I know I'm a little bit behind the times, but, yesterday I finally purchased the 2011 cookbook Plenty: Vibrant vegetables recipes from London's Ottolenghi, by Yotam Ottolenghi.  And let me just say- I haven't been able to put it down.  If you're looking for a new book to bring a fresh taste to you kitchen, get it!  I love how it's organized by vegetables.  You can just flip to the eggplant section!  It has tons of big beautiful pictures. It's also pretty accessible- you shouldn't have any trouble finding the extra ingredients needed for the recipes, and most of them seem to come together fairly easily- something you could put together on a week night. After reading it almost cover to cover last night- here are a few appropriate recipes for this week.

Eggplant with buttermilk sauce

from "Plenty", by Ottolenghi

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Serves 4 as a starter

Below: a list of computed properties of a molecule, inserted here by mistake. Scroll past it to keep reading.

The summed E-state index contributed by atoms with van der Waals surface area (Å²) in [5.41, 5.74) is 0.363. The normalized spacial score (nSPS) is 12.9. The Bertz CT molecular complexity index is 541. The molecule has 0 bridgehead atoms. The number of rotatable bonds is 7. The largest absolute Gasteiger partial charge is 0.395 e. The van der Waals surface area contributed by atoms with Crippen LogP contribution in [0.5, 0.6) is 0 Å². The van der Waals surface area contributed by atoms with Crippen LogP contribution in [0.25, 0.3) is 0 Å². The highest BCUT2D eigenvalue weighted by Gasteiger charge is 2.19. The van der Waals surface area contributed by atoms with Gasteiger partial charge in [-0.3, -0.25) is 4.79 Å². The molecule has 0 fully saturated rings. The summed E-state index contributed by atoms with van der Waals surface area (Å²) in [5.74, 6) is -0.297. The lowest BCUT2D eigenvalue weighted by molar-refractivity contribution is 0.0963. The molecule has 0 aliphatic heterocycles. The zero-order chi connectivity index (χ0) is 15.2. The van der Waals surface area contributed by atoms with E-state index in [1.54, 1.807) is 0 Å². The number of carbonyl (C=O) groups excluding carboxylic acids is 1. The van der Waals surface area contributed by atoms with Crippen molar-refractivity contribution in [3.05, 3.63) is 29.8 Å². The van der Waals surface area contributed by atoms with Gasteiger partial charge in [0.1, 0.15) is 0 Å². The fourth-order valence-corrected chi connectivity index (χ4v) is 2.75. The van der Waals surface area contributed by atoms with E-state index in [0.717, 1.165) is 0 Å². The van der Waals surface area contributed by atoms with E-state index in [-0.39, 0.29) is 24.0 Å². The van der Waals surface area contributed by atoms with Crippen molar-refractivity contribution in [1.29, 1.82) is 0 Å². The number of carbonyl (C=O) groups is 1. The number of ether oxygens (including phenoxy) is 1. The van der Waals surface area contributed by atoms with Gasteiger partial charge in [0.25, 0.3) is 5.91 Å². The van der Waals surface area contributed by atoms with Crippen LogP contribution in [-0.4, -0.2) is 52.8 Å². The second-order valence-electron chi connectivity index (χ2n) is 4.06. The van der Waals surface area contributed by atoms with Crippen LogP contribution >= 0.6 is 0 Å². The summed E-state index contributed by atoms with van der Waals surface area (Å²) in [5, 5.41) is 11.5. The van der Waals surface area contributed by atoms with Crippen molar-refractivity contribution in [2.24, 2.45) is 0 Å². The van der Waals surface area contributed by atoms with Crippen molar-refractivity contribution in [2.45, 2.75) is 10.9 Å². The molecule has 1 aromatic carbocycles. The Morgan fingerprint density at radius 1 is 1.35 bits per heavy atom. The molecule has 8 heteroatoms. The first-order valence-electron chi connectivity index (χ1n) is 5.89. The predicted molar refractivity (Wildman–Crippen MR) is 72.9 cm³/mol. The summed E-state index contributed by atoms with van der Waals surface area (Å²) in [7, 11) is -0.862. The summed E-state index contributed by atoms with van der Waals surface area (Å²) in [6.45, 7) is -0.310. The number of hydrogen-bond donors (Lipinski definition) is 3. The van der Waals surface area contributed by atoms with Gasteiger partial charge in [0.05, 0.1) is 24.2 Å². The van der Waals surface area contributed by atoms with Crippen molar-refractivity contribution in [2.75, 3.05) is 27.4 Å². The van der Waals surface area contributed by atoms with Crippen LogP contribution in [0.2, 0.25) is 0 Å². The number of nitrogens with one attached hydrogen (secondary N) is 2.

Ingredients: 
  • 2 large and long eggplants
  • 1/3 cup olive oil
  • 1 1/2 teaspoons lemon thyme leaves, plus a few whole sprigs to garnish Maldon sea salt and black pepper
  • 1 pomegranate
  • 1 teaspoon za'atar
  • For the sauce:
  • 9 tablespoons buttermilk
  • 1/2 cup Greek yogurt
  • 1 1/2 tablespoons olive oil, plus a drizzle to finish
  • 1 small garlic clove, crushed Pinch of salt
Instructions: 
  1. Preheat the oven to 400°F. Cut the eggplants in half lengthways, cutting straight through the green stalk (the stalk is for the look; don’t eat it). Use a small sharp knife to make three or four parallel incisions in the cut side of each eggplant half, without cutting through to the skin. Repeat at a 45-degree angle to get a diamond-shaped pattern.
  2. Place the eggplant halves, cut-side up, on a baking sheet lined with parchment paper. Brush them with olive oil – keep on brushing until all of the oil has been absorbed by the flesh. Sprinkle with the lemon thyme leaves and some salt and pepper. Roast for 35 to 40 minutes, at which point the flesh should be soft, flavorful and nicely browned. Remove from the oven and allow to cool down completely.